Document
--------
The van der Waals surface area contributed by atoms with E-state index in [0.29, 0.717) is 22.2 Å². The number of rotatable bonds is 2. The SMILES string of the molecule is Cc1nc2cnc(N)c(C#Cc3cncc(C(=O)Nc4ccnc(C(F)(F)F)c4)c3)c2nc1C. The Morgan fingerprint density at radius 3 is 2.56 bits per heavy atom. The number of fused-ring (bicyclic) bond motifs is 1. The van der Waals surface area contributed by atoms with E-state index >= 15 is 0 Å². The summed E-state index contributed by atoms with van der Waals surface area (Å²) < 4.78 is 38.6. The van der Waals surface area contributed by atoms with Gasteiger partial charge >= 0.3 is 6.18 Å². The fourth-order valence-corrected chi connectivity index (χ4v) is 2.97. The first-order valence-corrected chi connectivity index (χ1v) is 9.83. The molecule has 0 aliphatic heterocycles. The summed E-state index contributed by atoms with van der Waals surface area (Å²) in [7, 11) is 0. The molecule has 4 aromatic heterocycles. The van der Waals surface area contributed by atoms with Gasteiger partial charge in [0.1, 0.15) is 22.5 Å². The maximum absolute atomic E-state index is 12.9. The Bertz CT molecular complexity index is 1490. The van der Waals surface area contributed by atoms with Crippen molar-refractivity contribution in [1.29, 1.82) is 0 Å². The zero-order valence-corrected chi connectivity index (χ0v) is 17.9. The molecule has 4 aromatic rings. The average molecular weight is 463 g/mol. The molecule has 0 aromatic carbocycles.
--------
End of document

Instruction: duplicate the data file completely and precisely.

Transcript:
The van der Waals surface area contributed by atoms with E-state index in [0.29, 0.717) is 22.2 Å². The number of rotatable bonds is 2. The SMILES string of the molecule is Cc1nc2cnc(N)c(C#Cc3cncc(C(=O)Nc4ccnc(C(F)(F)F)c4)c3)c2nc1C. The Morgan fingerprint density at radius 3 is 2.56 bits per heavy atom. The number of fused-ring (bicyclic) bond motifs is 1. The van der Waals surface area contributed by atoms with E-state index >= 15 is 0 Å². The summed E-state index contributed by atoms with van der Waals surface area (Å²) < 4.78 is 38.6. The van der Waals surface area contributed by atoms with Gasteiger partial charge >= 0.3 is 6.18 Å². The fourth-order valence-corrected chi connectivity index (χ4v) is 2.97. The first-order valence-corrected chi connectivity index (χ1v) is 9.83. The molecule has 0 aliphatic heterocycles. The summed E-state index contributed by atoms with van der Waals surface area (Å²) in [7, 11) is 0. The molecule has 4 aromatic heterocycles. The van der Waals surface area contributed by atoms with Gasteiger partial charge in [0.1, 0.15) is 22.5 Å². The maximum absolute atomic E-state index is 12.9. The Bertz CT molecular complexity index is 1490. The van der Waals surface area contributed by atoms with Crippen molar-refractivity contribution in [1.29, 1.82) is 0 Å². The zero-order valence-corrected chi connectivity index (χ0v) is 17.9. The molecule has 4 aromatic rings. The average molecular weight is 463 g/mol. The molecule has 0 aromatic carbocycles.